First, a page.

On August 8, Amarin announced that the US Food and Drug Administration (FDA) decided to convene an advisory committee meeting (AdCom) relating to its supplemental New Drug Application (sNDA) for expansion of Vascepa’s (icosapent ethyl) label based on the REDUCE-IT cardiovascular outcomes study.

Supplemental New Drug Application

With the announcement coming mostly as a surprise to investors who had by now largely discounted the possibility of an AdCom, given the forthcoming September 28 Prescription Drug User Fee Act (PDUFA) date, the company’s stock plunged nearly 20 per cent. Despite the uncertainty triggered by the news, GlobalData believes a decision for an AdCom to be held does not translate negatively to the drug’s chances for a successful FDA label expansion.

The AdCom is more likely related to the FDA’s cautious stance given the very large patient population related to Vascepa’s possible label expansion, rather than any substantial concerns around the REDUCE-IT trial results. However, one point the AdCom will most likely further examine is the use of mineral oil as a placebo and how its use might have — in part — accounted for the 25 per cent relative risk reduction (RRR) seen in the REDUCE-IT study. This has been a point of ongoing controversy that the AdCom is expected to shed more light on.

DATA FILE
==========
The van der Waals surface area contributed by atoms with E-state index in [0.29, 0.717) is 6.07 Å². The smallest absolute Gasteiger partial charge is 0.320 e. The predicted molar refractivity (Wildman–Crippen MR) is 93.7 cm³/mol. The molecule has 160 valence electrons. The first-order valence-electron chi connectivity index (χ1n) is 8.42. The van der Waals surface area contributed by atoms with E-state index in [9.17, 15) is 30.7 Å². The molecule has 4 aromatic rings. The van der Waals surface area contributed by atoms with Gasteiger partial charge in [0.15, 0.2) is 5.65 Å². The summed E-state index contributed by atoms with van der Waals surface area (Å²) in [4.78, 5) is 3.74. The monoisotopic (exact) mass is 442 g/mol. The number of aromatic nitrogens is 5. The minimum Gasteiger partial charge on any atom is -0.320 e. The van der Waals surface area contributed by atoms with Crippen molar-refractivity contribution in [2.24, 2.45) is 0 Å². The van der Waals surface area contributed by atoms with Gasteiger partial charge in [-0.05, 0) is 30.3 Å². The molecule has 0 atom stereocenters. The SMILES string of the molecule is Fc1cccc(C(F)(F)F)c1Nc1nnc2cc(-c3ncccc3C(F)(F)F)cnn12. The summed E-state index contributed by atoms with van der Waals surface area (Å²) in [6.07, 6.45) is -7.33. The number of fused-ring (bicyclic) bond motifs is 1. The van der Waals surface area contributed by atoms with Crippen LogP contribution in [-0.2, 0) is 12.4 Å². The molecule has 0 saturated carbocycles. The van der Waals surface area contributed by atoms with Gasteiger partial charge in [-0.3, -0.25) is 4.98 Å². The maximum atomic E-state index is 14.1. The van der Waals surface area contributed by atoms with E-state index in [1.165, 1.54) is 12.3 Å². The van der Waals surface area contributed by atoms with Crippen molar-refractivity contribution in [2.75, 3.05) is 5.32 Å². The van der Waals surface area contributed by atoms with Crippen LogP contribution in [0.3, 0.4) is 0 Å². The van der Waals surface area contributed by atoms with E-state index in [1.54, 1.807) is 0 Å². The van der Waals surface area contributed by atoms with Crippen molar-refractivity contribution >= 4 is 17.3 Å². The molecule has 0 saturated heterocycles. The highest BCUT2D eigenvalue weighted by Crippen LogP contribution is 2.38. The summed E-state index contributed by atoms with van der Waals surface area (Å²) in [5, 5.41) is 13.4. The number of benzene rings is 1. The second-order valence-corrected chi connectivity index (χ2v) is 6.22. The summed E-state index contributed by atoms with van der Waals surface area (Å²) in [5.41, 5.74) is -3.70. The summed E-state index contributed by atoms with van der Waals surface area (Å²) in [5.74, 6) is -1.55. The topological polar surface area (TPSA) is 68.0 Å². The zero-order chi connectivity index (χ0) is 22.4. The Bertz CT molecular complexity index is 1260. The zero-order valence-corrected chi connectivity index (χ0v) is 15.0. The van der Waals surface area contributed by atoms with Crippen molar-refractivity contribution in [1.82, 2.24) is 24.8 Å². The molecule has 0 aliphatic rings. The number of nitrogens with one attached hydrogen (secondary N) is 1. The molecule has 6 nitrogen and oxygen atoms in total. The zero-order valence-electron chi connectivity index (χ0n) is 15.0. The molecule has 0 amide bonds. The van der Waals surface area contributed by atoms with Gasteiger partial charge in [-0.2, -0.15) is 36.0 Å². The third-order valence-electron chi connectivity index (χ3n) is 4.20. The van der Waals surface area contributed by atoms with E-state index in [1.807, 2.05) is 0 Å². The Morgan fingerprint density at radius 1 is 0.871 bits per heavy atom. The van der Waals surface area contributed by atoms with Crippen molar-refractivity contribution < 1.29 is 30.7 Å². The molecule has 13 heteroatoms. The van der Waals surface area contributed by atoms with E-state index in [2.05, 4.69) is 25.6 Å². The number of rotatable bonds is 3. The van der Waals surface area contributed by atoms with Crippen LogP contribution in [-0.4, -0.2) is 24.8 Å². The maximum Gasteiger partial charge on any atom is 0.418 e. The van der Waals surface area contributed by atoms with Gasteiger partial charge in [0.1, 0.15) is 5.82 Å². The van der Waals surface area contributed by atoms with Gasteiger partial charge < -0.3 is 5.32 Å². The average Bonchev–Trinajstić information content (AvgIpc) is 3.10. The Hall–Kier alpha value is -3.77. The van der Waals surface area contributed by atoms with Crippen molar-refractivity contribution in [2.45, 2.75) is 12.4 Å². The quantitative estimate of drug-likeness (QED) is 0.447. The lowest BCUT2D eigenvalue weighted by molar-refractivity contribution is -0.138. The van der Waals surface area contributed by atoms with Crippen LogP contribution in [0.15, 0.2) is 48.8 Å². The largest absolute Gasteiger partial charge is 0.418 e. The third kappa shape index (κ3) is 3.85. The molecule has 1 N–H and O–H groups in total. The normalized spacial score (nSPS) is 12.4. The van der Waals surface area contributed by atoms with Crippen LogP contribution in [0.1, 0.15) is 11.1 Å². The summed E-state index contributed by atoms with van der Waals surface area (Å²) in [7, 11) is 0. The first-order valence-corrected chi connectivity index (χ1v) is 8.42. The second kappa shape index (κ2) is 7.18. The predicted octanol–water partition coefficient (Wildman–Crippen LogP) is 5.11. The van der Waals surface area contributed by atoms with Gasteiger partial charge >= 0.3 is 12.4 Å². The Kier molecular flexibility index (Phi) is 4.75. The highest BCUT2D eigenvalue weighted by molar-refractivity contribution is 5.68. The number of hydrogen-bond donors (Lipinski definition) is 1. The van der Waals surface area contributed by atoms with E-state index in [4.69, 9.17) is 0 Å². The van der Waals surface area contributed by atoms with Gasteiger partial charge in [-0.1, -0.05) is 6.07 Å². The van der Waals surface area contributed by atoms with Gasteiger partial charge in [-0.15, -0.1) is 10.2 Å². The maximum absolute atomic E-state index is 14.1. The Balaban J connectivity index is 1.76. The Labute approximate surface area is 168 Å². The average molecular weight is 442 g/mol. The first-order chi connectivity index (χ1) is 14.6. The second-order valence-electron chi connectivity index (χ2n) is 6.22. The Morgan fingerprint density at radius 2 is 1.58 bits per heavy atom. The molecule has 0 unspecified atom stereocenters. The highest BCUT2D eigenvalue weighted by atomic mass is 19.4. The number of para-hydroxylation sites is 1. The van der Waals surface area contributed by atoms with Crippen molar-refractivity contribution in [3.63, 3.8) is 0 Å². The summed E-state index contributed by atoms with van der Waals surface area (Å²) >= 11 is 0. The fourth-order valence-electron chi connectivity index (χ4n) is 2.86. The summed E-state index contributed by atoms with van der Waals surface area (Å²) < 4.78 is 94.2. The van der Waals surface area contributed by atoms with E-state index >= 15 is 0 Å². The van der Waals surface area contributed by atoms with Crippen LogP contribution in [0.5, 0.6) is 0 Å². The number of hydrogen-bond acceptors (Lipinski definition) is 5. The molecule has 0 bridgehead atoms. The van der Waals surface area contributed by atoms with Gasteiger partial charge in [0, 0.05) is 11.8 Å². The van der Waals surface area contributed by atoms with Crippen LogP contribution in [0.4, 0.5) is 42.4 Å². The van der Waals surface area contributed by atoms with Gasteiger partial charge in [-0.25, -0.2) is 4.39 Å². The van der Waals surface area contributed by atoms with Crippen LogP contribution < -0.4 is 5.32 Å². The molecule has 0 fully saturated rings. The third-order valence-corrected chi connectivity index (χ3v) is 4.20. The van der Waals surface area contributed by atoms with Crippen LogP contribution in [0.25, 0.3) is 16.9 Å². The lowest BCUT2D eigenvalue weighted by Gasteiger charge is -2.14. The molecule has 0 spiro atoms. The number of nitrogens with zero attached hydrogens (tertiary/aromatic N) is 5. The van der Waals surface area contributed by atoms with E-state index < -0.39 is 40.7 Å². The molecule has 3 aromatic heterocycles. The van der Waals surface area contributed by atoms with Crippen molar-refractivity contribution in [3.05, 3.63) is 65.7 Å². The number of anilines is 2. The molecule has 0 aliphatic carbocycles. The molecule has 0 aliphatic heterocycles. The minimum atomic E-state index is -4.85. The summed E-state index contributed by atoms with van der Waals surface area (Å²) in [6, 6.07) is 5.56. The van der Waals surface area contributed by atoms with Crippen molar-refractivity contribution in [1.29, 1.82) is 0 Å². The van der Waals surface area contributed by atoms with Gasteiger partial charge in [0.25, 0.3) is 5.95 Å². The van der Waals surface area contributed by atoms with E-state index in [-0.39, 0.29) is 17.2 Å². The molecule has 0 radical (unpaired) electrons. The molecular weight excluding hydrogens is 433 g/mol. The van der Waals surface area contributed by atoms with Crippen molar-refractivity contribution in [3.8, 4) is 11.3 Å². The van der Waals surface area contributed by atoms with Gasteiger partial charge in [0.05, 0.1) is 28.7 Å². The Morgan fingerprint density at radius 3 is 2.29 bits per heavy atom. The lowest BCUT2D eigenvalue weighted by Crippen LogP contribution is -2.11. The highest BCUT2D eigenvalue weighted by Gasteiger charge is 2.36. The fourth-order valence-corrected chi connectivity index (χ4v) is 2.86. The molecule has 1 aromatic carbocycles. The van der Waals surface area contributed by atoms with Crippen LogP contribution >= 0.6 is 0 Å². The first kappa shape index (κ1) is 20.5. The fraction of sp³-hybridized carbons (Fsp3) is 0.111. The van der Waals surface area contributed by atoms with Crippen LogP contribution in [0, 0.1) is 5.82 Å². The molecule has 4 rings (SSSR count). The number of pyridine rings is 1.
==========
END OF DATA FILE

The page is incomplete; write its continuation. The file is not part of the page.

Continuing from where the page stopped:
While the REDUCE-IT trial results were impressive, questions have been raised if the increase in low-density lipoprotein (LDL) and C-reactive protein (CRP) levels seen in the placebo group could be attributed to the physiological effect of mineral oil which could have, in turn, contributed to the benefit seen in the treatment arm. Nonetheless, this issue should not hinder Vascepa’s chances for successful label expansion, since the REDUCE-IT study was designed under a special protocol assessment agreement (SPA) with the FDA, which agreed to the choice of mineral oil as a placebo. Also, a post-hoc analysis of the REDUCE-IT data showed no significant difference in the primary and key secondary outcomes among subsets of placebo patients that experienced an increase in LDL-C at one year versus those with no change or a decrease.

Lastly, as additional players have been active in the prescription omega-3 arena, the FDA will be attempting to set the bar for any further entrants in the space.

Amarin anticipates a revised PDUFA timeline, now estimated to be in late December 2019. If so, the three-month delay would offset most of the time gained from the FDA’s earlier decision to examine the REDUCE-IT sNDA under priority review.

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